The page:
Thursday, October 6, 2011

Nature Study: When Art and Science Collide

I speak often of "nature study" on this blog.
But if you are not a student of Charlotte Mason, you may not know what nature study is.
Nature study is simply time spent out of doors, studying nature.
Mason advocates for a young child to spend 4-6 hours a day outdoors.
And that outdoor time should not be on the ball field or in the pool.
She meant time spent laying in the grass, climbing a tree, searching out snakes and fungi, or wading in creeks looking for crawdads.
She meant children should explore nature.
It's a good idea, don't you think, in this age of computers, video games and afternoon "educational" cartoons?
"Never be within doors when you can rightly be without." (Charlotte Mason)

So, nature study takes place outside, in nature, not reading a text book about the process of a caterpillar becoming a butterfly.
It is allowing your child, and yourself, time to know the natural world that surrounds us.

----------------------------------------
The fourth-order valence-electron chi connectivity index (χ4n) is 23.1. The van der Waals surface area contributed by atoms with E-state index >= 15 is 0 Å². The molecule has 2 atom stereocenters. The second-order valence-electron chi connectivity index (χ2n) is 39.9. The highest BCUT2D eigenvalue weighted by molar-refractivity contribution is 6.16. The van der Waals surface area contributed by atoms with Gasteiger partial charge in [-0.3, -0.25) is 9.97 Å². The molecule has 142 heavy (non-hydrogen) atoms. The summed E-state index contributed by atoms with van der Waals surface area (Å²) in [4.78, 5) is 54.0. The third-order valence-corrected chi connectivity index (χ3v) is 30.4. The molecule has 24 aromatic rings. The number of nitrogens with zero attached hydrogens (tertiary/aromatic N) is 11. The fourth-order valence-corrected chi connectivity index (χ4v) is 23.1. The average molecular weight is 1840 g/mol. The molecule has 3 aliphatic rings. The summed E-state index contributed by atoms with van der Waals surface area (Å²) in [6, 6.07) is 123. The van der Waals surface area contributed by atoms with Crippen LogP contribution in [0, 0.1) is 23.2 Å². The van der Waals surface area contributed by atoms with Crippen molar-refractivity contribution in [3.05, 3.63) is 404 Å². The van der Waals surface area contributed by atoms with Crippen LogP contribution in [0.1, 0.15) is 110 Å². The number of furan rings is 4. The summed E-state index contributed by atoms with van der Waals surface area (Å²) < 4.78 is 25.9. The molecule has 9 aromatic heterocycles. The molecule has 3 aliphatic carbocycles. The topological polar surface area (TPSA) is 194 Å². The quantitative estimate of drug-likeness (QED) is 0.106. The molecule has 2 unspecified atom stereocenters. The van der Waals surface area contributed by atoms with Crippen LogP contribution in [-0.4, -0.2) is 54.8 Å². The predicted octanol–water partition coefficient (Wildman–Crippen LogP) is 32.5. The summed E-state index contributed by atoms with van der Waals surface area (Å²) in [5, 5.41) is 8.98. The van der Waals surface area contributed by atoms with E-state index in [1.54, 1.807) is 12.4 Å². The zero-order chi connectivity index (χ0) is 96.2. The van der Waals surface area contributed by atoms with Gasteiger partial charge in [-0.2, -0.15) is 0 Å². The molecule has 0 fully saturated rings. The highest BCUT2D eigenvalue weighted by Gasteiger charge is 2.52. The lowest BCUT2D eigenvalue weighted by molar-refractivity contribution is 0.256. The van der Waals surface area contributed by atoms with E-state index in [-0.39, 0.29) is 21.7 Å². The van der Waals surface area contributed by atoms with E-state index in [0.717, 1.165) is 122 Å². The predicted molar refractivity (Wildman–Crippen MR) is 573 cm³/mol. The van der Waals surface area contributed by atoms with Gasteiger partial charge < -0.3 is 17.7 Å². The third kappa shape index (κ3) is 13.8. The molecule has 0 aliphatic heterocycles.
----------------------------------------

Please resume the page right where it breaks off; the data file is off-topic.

It is becoming intimate with the sky, the leaf that blows down the sidewalk, the birds that sing from the trees, the particular kind of lizard that lives in your back yard and the wildflowers that grow in the wilderness parks you visit.
It is seeing, and then learning, and most of all caring about the things of nature.

Nature study forms the foundation for scientific study.
It builds in the child an interest in the natural world.
Why does this rock have stripes?
How did this plant get here?
What kind of bird builds a nest like that?
Nature study will serve him well his whole life.
"Consider, too, what an unequalled mental training the child naturalist is getting for any study or calling under the sun--the powers of attention, of discrimination, of patient pursuit, growing his growth, what will they not fit him for?" (Charlotte Mason vol 1. pg 61)

For Charlotte Mason, and most of us teaching our children using her methods, nature study goes hand and hand with art.
Part of careful observation is the recording of what one has observed.
So the bird we see day after day in our backyard is identified.
We know it's telltale markings, its habits, its call.
We look at pictures and read about him.
We then draw and paint pictures of this bird.
And he becomes ours.
We know him.
He matters to us.
And now we'll notice his brothers and sisters every time we're out.